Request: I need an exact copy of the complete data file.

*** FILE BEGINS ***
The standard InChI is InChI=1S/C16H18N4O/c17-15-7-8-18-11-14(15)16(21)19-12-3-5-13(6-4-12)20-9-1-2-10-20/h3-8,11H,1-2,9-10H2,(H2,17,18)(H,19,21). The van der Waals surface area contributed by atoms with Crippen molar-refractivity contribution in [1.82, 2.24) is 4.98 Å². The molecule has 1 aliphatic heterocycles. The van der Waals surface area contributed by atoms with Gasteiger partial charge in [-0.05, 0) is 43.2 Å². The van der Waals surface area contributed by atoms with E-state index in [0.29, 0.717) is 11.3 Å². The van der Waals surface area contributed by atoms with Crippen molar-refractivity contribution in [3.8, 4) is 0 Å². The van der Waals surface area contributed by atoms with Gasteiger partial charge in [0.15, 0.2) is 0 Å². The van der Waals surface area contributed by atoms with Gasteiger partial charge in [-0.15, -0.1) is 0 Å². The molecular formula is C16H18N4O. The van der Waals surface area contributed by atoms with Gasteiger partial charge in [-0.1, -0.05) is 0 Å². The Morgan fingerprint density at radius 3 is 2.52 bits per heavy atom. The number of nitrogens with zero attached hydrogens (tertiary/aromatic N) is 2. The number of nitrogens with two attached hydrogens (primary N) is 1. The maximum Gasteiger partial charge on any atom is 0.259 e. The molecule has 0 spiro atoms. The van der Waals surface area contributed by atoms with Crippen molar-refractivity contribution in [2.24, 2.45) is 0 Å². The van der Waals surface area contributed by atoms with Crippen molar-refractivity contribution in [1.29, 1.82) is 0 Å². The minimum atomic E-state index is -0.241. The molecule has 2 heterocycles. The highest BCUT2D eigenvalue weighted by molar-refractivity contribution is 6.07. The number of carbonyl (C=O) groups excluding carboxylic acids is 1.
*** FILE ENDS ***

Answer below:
The standard InChI is InChI=1S/C16H18N4O/c17-15-7-8-18-11-14(15)16(21)19-12-3-5-13(6-4-12)20-9-1-2-10-20/h3-8,11H,1-2,9-10H2,(H2,17,18)(H,19,21). The van der Waals surface area contributed by atoms with Crippen molar-refractivity contribution in [1.82, 2.24) is 4.98 Å². The molecule has 1 aliphatic heterocycles. The van der Waals surface area contributed by atoms with Gasteiger partial charge in [-0.05, 0) is 43.2 Å². The van der Waals surface area contributed by atoms with E-state index in [0.29, 0.717) is 11.3 Å². The van der Waals surface area contributed by atoms with Crippen molar-refractivity contribution in [3.8, 4) is 0 Å². The van der Waals surface area contributed by atoms with Gasteiger partial charge in [0.15, 0.2) is 0 Å². The van der Waals surface area contributed by atoms with Gasteiger partial charge in [-0.15, -0.1) is 0 Å². The molecular formula is C16H18N4O. The van der Waals surface area contributed by atoms with Gasteiger partial charge in [-0.1, -0.05) is 0 Å². The Morgan fingerprint density at radius 3 is 2.52 bits per heavy atom. The number of nitrogens with zero attached hydrogens (tertiary/aromatic N) is 2. The number of nitrogens with two attached hydrogens (primary N) is 1. The maximum Gasteiger partial charge on any atom is 0.259 e. The molecule has 0 spiro atoms. The van der Waals surface area contributed by atoms with Crippen molar-refractivity contribution in [2.24, 2.45) is 0 Å². The van der Waals surface area contributed by atoms with Crippen molar-refractivity contribution in [1.29, 1.82) is 0 Å². The minimum atomic E-state index is -0.241. The molecule has 2 heterocycles. The highest BCUT2D eigenvalue weighted by molar-refractivity contribution is 6.07. The number of carbonyl (C=O) groups excluding carboxylic acids is 1.